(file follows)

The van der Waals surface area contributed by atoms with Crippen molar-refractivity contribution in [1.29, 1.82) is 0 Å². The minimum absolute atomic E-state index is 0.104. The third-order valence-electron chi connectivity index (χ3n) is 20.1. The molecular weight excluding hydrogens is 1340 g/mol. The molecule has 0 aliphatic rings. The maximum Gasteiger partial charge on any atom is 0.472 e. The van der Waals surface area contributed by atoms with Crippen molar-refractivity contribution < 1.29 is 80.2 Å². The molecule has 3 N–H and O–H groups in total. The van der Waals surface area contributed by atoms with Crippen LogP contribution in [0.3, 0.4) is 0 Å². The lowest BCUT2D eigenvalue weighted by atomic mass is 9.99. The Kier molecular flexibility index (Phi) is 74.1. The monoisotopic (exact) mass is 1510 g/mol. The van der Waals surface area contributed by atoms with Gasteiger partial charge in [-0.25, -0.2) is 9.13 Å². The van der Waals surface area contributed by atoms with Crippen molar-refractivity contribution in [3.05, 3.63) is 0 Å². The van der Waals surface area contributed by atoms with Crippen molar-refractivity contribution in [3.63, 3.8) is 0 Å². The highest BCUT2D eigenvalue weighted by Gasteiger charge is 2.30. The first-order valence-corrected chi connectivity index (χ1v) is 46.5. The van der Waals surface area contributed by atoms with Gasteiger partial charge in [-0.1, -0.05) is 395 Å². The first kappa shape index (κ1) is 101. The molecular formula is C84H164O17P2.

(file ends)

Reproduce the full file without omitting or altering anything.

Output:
The van der Waals surface area contributed by atoms with Crippen molar-refractivity contribution in [1.29, 1.82) is 0 Å². The minimum absolute atomic E-state index is 0.104. The third-order valence-electron chi connectivity index (χ3n) is 20.1. The molecular weight excluding hydrogens is 1340 g/mol. The molecule has 0 aliphatic rings. The maximum Gasteiger partial charge on any atom is 0.472 e. The van der Waals surface area contributed by atoms with Crippen molar-refractivity contribution < 1.29 is 80.2 Å². The molecule has 3 N–H and O–H groups in total. The van der Waals surface area contributed by atoms with Crippen LogP contribution in [0.3, 0.4) is 0 Å². The lowest BCUT2D eigenvalue weighted by atomic mass is 9.99. The Kier molecular flexibility index (Phi) is 74.1. The monoisotopic (exact) mass is 1510 g/mol. The van der Waals surface area contributed by atoms with Gasteiger partial charge in [-0.25, -0.2) is 9.13 Å². The van der Waals surface area contributed by atoms with Crippen molar-refractivity contribution in [3.05, 3.63) is 0 Å². The van der Waals surface area contributed by atoms with Crippen molar-refractivity contribution in [3.63, 3.8) is 0 Å². The highest BCUT2D eigenvalue weighted by Gasteiger charge is 2.30. The first-order valence-corrected chi connectivity index (χ1v) is 46.5. The van der Waals surface area contributed by atoms with Gasteiger partial charge in [-0.1, -0.05) is 395 Å². The first kappa shape index (κ1) is 101. The molecular formula is C84H164O17P2.